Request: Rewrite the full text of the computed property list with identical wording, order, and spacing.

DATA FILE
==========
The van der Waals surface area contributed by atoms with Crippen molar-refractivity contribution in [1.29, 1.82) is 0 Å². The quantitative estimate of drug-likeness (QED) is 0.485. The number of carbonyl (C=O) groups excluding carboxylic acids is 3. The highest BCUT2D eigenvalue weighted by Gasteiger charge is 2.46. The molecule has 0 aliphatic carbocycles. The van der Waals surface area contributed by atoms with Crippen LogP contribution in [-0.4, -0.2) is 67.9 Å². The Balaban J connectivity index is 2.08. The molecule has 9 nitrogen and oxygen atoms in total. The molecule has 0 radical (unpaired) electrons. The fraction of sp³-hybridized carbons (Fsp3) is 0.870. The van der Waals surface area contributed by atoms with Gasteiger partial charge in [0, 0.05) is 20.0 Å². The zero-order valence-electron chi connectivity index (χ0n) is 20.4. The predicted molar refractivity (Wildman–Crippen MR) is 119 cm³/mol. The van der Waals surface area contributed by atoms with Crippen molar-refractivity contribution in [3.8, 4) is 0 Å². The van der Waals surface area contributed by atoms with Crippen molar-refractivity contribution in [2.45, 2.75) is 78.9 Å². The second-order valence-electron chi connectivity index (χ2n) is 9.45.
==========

The van der Waals surface area contributed by atoms with Crippen molar-refractivity contribution in [1.29, 1.82) is 0 Å². The quantitative estimate of drug-likeness (QED) is 0.485. The number of carbonyl (C=O) groups excluding carboxylic acids is 3. The highest BCUT2D eigenvalue weighted by Gasteiger charge is 2.46. The molecule has 0 aliphatic carbocycles. The van der Waals surface area contributed by atoms with Crippen LogP contribution in [-0.4, -0.2) is 67.9 Å². The Balaban J connectivity index is 2.08. The molecule has 9 nitrogen and oxygen atoms in total. The molecule has 0 radical (unpaired) electrons. The fraction of sp³-hybridized carbons (Fsp3) is 0.870. The van der Waals surface area contributed by atoms with Gasteiger partial charge in [0, 0.05) is 20.0 Å². The zero-order valence-electron chi connectivity index (χ0n) is 20.4. The predicted molar refractivity (Wildman–Crippen MR) is 119 cm³/mol. The van der Waals surface area contributed by atoms with Crippen molar-refractivity contribution in [3.8, 4) is 0 Å². The van der Waals surface area contributed by atoms with Crippen molar-refractivity contribution in [2.45, 2.75) is 78.9 Å². The second-order valence-electron chi connectivity index (χ2n) is 9.45.